Rock bottom

By Ramesh Raut
Published: Saturday 28 February 2009

Rock bottom

-- (Credit: SACHIN LAHANE)Excessive sand mining causes acute water scarcity in Marathwada

Farmers of Wadwali village in Maharashtra are keeping a lookout for sand mining contractors who often come there to excavate the Godavari's sand and sell it to the construction industry in Pune and Nashik. In December, a group of farmers began a fast to protest indiscriminate sand mining and eight of them had to be admitted to hospital. This forced the Aurangabad district administration to set up a committee to look into farmers' complaint that excessive and unscientific sand mining in their area had led to acute water scarcity, which in turn was ruining crops. Although the committee gave a green signal for sand mining, fear of angry farmers is keeping contractors at bay.

The district administration first noted farmers' complaints on November 4 when 50-year-old Laxman Aute of Wadwali in Paithan tehsil tried to immolate himself in front of the collector's office.A policemen foiled the suicide attempt before he could strike a match. On November 1, Aute and 16 other farmers from in and around Wadwali had submitted a memorandum to the collector demanding sand mining be stopped in their area and had threatened immolation. Ignoring their protest, the administration auctioned seven sand belts along the Godavari, Anjana, Purna, Shivna and Gandhari rivers in Aurangabad. By doing so the district grew richer by Rs 11,563,000--but at the cost of its farmers.

The administration does not bother to monitor the way mining is carried out and the troubles it leads to, say farmers. "Most contractors don't abide by the quantity of sand allotted to them. Rivulets have disappeared and one can see rocks in place of sandy riverbeds that help retain water. Groundwater is depleted and rivers shrunk. We have suffered crop loss since there is no water for irrigation," said Aute.

The district administration is quick to shrug off the responsibility. Said A B Kamble, district sand mining work officer "Gram sabha resolution is mandatory for the auction of sand belts. If villagers do not want sand mining, they should not pass a resolution." But Wadwali sand belt was auctioned without the gram sabha resolution. "This year gram sabha was not held. The sarpanch and other office bearers took signatures of only 108 of the 2,500 residents," alleged Raut.

Down to Earth "Rivulets have disappeared and groundwater is depleted. Crops are suffering for lack of irrigation"
Villagers say until a few years ago the Godavari would be full till its banks, but today it has shrunk, though official data shows much more water is released than earlier from the Jayakwadi dam. Water level in the wells is dipping. Tehsil records show that of 188 villages in Paithan, 143 have come to depend on tankers for drinking water, said villagers.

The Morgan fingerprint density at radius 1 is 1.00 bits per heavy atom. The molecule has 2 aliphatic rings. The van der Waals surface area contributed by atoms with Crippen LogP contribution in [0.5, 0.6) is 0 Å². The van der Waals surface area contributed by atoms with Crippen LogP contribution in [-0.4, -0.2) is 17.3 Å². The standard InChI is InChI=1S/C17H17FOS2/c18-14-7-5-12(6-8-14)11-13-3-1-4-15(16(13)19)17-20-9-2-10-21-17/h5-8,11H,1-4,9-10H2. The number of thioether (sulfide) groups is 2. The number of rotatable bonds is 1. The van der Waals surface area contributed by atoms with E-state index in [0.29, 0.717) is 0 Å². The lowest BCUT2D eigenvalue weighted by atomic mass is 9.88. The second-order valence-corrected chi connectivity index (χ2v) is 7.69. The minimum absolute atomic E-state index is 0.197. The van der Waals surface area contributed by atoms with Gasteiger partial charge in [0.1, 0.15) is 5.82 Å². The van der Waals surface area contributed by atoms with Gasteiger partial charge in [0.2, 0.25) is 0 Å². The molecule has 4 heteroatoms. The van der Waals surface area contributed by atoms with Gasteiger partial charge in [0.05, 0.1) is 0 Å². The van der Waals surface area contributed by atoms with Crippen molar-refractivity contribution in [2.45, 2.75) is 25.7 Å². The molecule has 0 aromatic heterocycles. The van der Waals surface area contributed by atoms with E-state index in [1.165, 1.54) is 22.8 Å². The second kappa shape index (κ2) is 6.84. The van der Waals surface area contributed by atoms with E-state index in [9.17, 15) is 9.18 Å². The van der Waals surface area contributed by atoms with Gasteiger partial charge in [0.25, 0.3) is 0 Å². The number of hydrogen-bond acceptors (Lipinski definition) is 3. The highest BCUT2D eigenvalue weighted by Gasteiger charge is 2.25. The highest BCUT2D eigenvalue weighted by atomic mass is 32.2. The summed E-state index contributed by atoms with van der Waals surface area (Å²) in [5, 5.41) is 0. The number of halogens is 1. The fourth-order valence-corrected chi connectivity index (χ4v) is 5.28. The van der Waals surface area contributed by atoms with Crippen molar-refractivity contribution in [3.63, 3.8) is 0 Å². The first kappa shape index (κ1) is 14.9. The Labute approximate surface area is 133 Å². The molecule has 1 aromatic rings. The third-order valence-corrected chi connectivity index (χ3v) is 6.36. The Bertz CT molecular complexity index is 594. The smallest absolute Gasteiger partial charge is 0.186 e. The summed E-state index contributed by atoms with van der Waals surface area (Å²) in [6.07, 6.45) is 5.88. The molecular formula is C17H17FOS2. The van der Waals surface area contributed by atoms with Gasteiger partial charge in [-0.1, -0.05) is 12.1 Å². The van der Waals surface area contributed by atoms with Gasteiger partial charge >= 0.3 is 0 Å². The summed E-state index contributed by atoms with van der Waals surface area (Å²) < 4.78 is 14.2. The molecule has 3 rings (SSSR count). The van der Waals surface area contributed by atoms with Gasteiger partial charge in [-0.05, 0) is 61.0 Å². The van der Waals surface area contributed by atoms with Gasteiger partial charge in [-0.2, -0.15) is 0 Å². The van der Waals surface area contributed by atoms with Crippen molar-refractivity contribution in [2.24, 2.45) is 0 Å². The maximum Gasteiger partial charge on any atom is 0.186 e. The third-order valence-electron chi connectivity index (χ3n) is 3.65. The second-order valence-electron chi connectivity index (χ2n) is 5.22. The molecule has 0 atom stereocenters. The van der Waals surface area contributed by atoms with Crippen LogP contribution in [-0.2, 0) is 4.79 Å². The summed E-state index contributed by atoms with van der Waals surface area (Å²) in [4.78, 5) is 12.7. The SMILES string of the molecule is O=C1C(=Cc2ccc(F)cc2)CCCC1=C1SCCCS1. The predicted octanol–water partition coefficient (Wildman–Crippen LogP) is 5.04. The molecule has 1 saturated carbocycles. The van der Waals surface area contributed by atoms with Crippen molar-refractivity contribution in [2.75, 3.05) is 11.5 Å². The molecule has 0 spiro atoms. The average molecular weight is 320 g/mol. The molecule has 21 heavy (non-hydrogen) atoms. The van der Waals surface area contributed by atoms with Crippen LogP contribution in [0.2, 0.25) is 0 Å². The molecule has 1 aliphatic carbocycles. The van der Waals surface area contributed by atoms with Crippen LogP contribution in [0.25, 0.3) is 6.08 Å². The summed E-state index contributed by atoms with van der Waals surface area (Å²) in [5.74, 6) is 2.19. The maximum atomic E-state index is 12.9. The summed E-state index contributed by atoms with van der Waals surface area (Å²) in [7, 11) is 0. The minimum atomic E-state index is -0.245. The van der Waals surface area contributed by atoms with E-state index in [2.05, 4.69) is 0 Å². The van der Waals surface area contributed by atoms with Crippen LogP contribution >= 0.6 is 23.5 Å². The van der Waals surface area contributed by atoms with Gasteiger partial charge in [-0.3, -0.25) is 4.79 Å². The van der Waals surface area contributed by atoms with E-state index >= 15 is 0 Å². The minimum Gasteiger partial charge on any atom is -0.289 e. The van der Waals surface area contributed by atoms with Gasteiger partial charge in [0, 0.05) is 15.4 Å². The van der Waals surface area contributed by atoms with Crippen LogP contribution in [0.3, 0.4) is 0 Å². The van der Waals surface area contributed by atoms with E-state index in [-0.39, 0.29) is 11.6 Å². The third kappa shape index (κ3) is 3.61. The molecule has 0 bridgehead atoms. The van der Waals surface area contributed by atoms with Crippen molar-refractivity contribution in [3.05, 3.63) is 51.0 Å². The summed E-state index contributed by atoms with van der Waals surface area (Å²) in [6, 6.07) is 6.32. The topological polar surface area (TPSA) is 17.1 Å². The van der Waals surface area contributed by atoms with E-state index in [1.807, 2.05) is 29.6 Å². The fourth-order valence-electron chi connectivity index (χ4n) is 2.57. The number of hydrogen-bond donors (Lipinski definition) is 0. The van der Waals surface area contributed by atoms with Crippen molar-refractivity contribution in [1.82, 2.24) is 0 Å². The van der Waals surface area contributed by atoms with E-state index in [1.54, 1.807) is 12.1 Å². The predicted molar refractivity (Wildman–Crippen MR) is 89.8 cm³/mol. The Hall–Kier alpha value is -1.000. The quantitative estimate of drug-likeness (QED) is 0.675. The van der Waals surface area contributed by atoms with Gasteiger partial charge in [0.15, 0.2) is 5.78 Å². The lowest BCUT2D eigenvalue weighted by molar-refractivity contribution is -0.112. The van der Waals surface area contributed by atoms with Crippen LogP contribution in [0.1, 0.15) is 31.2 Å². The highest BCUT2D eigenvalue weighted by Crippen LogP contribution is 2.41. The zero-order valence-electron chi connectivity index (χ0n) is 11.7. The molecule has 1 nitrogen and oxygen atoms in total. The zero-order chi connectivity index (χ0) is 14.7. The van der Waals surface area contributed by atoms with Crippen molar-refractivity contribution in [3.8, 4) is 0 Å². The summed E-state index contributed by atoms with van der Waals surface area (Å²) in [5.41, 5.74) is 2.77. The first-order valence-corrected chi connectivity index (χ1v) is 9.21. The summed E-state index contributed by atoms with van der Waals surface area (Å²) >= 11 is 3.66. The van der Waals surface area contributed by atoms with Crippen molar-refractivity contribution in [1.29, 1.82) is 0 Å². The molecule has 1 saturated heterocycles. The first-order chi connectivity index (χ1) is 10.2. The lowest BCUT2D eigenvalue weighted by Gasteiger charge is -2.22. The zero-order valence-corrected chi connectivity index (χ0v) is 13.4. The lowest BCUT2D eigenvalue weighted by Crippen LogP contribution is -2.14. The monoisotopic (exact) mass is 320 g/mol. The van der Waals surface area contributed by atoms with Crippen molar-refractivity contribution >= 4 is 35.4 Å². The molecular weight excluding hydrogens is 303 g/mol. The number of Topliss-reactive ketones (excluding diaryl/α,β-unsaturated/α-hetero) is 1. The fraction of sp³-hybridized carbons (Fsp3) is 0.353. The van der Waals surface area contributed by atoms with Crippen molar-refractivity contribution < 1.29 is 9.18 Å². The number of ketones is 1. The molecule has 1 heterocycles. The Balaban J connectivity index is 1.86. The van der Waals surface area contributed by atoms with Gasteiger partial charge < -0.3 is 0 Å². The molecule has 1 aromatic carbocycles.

Most farmers have stopped cultivating water-intensive sugarcane and banana. Said Ashok Gonde of Wad- wali "Till 2005 I had four hectares (ha) under sugarcane but now I have shifted to cotton." Ashok Raut, another farmer in Wadwali, is in the same boat. "A few years ago I had 2 ha under banana and 1.2 ha under orange plantation. Now I grow cotton, pearl millet (bajra) and tur. My well has dried up. From a prosperous horticulturist, I have turned into an impoverished farmer dependent on rain," lamented Raut. Some farmers have taken loans of over Rs 5 lakh and laid pipes to bring water from far away.

Rocks jut out in the excavated banks of the Godavari near Wadwali. "As per rule sand mining should not go below one metre of the surface, but here they have dug the river basin deeper than seven metres," said Aute. Most contractors are ready to pay much more than the minimum government price for sand. Vaijapur tehsil's sand is the most preferred. This year Harpalsing Bajwal, a Nashik-based contractor, bought 3,500 brass sand (a brass is enough to fill a 10x10 feet pit one foot deep, or 2. 83 cubic metre) in Dakpimpalgaon belt in Vaijapur by paying Rs 28.5 lakh when the government minimum price was Rs 13.4 lakh. Another contractor Kiran Patil paid more than 10 times the minimum price for Avvalgaon sand belt.

"There is no time limit specified for mining. Contractors can mine a belt in one day or one year. Truckers carrying the sand do not carry transit pass," said Aute. When Down To Earth asked people mining sand near Wadwali for permit, they could not show any. Said Aute "This has been going on for 20 years. Contractors are allowed to fill two brass sand in a truck, but they fill over four."

Kamble said it was for the tehsil office to issue and check transit passes to truckers. Even when raids are conducted, truckers get away by paying a fine. On December 5, officials of Gangapur tehsil caught 67 trucks near the Shivna and handed them over to the police. Of them, 44 truck owners paid a fine. And the rest? They ran away with their trucks.

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